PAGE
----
1. The sole point urged before us is that the appellate court has completely failed 'to consider' any of the grounds urged before it.
2. Mr. W. A. Shishak, learned counsel for the petitioner submits that the appeal was preferred against the iudff-ment passed in a title suit, the subject matter is a landed property worth several thousands. The appellant raised several substantial questions before the appellate court. However the court merely expressed the view that he had nothing to add as the court of the first instance had discussed all the issues and rendered an exhaustive judgment.
3. It is true that the trial court has exhaustively dealt with all the Issues and it is a laborious judgment and the views expressed are also sound but the
fact remains that the appellant urged as many as 13 grounds in his Memo of Appeal, at least some were healthy and strong. But the appellate court did not even state in brief what were the grounds nor was there any discussion why they were considered rejectable. An appellate court is duty bound to consider the points urged before it touching the questions of facts and law and to give reasons for its decision.
The impugned judgment, in our opinion, is a 'barren judgment.' The appellate Court has completely failed to exercise its jurisdiction vested in it by law and most reluctantly we set aside the order and direct the appellate court to rehear the appeal. The appellate court shall on receipt of the records issue notice to the parties particularly to the opposite party-defendant' and upon hearing the parties dispose of the appeal in accordance with the direction set forth above.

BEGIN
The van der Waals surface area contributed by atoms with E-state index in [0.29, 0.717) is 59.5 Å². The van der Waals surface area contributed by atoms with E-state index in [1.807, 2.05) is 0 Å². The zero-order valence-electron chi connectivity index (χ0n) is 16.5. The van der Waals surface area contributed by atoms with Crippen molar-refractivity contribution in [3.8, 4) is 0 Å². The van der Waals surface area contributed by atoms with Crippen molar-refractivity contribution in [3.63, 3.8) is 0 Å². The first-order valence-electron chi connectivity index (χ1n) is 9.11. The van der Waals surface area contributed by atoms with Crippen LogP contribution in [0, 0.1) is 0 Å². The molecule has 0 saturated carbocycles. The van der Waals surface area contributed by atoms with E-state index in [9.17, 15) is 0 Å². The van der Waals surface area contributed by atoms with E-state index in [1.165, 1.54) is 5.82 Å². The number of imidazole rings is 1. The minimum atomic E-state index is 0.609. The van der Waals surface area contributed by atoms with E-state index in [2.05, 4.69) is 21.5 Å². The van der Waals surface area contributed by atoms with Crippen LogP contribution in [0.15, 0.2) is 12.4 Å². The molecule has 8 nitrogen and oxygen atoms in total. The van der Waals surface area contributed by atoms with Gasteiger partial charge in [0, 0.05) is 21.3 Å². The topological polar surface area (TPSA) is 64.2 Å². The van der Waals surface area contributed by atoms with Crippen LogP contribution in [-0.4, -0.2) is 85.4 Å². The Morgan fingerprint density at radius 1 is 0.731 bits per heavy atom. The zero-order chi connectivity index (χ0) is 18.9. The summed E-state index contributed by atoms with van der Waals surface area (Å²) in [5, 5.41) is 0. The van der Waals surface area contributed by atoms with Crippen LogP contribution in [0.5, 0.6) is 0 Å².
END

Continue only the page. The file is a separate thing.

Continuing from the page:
4. Before parting with the records we observe that we were compelled to remit the matter as the appellate court has failed to exercise its jurisdiction, who was 'duty bound' to dispose of the appeal according to the law-the duty or the obligation is imposed by and under Rule 34 of the Rules for the Administration of Justice and Police, 1937. However it may not be understood that the remand order is made because the order of the trial court is weak or it is reversible. We remit the case for the simple reason that the learned appellate court must exercise its jurisdiction in accordance with law and should not dispose of matter in such a slipshod manner. Appellate court shall carefully scrutinise all the evidences, documentary or oral, hear the parties or their advocates and dispose of the appeal within 3 months from the date of receipt of the records. Under no circumstances the disposal shall be beyond the said period of 3 months.
5. We also make it clear that the appellate court ought to concentrate on the issues and shall not take into consideration any extraneous matters, i. e. matters not relevant to the subject matter of the issues. The subject matter of determination should remain confined within the limits of the issues framed by the trial court. We do not make any order as to costs, as none represents the opposite party before us.
6. In the result the petition is allowed to the extent indicated above. Send down records forthwith.